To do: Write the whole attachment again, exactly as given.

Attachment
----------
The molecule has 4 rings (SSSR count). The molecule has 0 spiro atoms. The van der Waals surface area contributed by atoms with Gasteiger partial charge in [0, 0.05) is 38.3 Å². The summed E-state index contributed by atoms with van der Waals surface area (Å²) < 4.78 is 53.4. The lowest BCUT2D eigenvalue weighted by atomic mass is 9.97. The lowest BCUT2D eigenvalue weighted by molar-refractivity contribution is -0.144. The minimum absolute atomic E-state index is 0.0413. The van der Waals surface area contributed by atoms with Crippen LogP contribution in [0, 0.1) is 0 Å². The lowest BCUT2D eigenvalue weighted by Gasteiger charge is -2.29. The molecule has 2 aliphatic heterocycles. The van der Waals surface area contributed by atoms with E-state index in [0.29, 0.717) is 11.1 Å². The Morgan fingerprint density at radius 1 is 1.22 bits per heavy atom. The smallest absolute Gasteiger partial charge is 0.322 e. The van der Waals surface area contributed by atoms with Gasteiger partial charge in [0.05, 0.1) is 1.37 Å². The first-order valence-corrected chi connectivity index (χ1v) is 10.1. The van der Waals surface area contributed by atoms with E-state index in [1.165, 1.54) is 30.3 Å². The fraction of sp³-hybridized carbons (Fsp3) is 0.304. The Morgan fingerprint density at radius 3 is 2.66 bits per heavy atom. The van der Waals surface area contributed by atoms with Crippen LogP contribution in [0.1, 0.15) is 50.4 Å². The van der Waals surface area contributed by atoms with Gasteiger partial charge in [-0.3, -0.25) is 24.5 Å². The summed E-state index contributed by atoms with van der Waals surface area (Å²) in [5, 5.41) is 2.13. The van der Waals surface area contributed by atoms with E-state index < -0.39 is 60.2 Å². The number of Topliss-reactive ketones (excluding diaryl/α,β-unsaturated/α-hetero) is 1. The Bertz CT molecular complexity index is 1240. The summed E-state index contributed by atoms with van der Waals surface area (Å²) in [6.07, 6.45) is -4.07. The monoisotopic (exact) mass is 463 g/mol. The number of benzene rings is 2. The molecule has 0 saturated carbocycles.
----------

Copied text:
The molecule has 4 rings (SSSR count). The molecule has 0 spiro atoms. The van der Waals surface area contributed by atoms with Gasteiger partial charge in [0, 0.05) is 38.3 Å². The summed E-state index contributed by atoms with van der Waals surface area (Å²) < 4.78 is 53.4. The lowest BCUT2D eigenvalue weighted by atomic mass is 9.97. The lowest BCUT2D eigenvalue weighted by molar-refractivity contribution is -0.144. The minimum absolute atomic E-state index is 0.0413. The van der Waals surface area contributed by atoms with Crippen LogP contribution in [0, 0.1) is 0 Å². The lowest BCUT2D eigenvalue weighted by Gasteiger charge is -2.29. The molecule has 2 aliphatic heterocycles. The van der Waals surface area contributed by atoms with E-state index in [0.29, 0.717) is 11.1 Å². The Morgan fingerprint density at radius 1 is 1.22 bits per heavy atom. The smallest absolute Gasteiger partial charge is 0.322 e. The van der Waals surface area contributed by atoms with Gasteiger partial charge in [0.05, 0.1) is 1.37 Å². The first-order valence-corrected chi connectivity index (χ1v) is 10.1. The van der Waals surface area contributed by atoms with E-state index in [1.165, 1.54) is 30.3 Å². The fraction of sp³-hybridized carbons (Fsp3) is 0.304. The Morgan fingerprint density at radius 3 is 2.66 bits per heavy atom. The van der Waals surface area contributed by atoms with Crippen LogP contribution in [0.1, 0.15) is 50.4 Å². The van der Waals surface area contributed by atoms with Gasteiger partial charge in [-0.3, -0.25) is 24.5 Å². The summed E-state index contributed by atoms with van der Waals surface area (Å²) in [5, 5.41) is 2.13. The van der Waals surface area contributed by atoms with E-state index < -0.39 is 60.2 Å². The number of Topliss-reactive ketones (excluding diaryl/α,β-unsaturated/α-hetero) is 1. The Bertz CT molecular complexity index is 1240. The summed E-state index contributed by atoms with van der Waals surface area (Å²) in [6.07, 6.45) is -4.07. The monoisotopic (exact) mass is 463 g/mol. The number of benzene rings is 2. The molecule has 0 saturated carbocycles.